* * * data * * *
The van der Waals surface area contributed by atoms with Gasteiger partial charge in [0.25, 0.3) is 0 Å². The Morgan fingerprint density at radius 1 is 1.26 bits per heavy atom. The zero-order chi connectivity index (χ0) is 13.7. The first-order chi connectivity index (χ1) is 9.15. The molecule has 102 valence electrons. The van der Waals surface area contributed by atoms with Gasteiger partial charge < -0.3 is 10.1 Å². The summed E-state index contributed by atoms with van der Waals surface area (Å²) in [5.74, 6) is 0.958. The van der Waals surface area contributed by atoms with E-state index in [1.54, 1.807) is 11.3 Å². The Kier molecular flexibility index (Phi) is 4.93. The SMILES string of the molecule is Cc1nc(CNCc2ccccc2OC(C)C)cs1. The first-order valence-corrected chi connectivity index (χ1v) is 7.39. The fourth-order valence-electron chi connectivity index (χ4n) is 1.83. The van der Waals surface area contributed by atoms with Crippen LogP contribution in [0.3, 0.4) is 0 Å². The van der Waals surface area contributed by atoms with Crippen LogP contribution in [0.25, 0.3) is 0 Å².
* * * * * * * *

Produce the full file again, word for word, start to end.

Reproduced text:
The van der Waals surface area contributed by atoms with Gasteiger partial charge in [0.25, 0.3) is 0 Å². The Morgan fingerprint density at radius 1 is 1.26 bits per heavy atom. The zero-order chi connectivity index (χ0) is 13.7. The first-order chi connectivity index (χ1) is 9.15. The molecule has 102 valence electrons. The van der Waals surface area contributed by atoms with Gasteiger partial charge < -0.3 is 10.1 Å². The summed E-state index contributed by atoms with van der Waals surface area (Å²) in [5.74, 6) is 0.958. The van der Waals surface area contributed by atoms with E-state index in [1.54, 1.807) is 11.3 Å². The Kier molecular flexibility index (Phi) is 4.93. The SMILES string of the molecule is Cc1nc(CNCc2ccccc2OC(C)C)cs1. The first-order valence-corrected chi connectivity index (χ1v) is 7.39. The fourth-order valence-electron chi connectivity index (χ4n) is 1.83. The van der Waals surface area contributed by atoms with Crippen LogP contribution in [0.3, 0.4) is 0 Å². The van der Waals surface area contributed by atoms with Crippen LogP contribution in [0.25, 0.3) is 0 Å².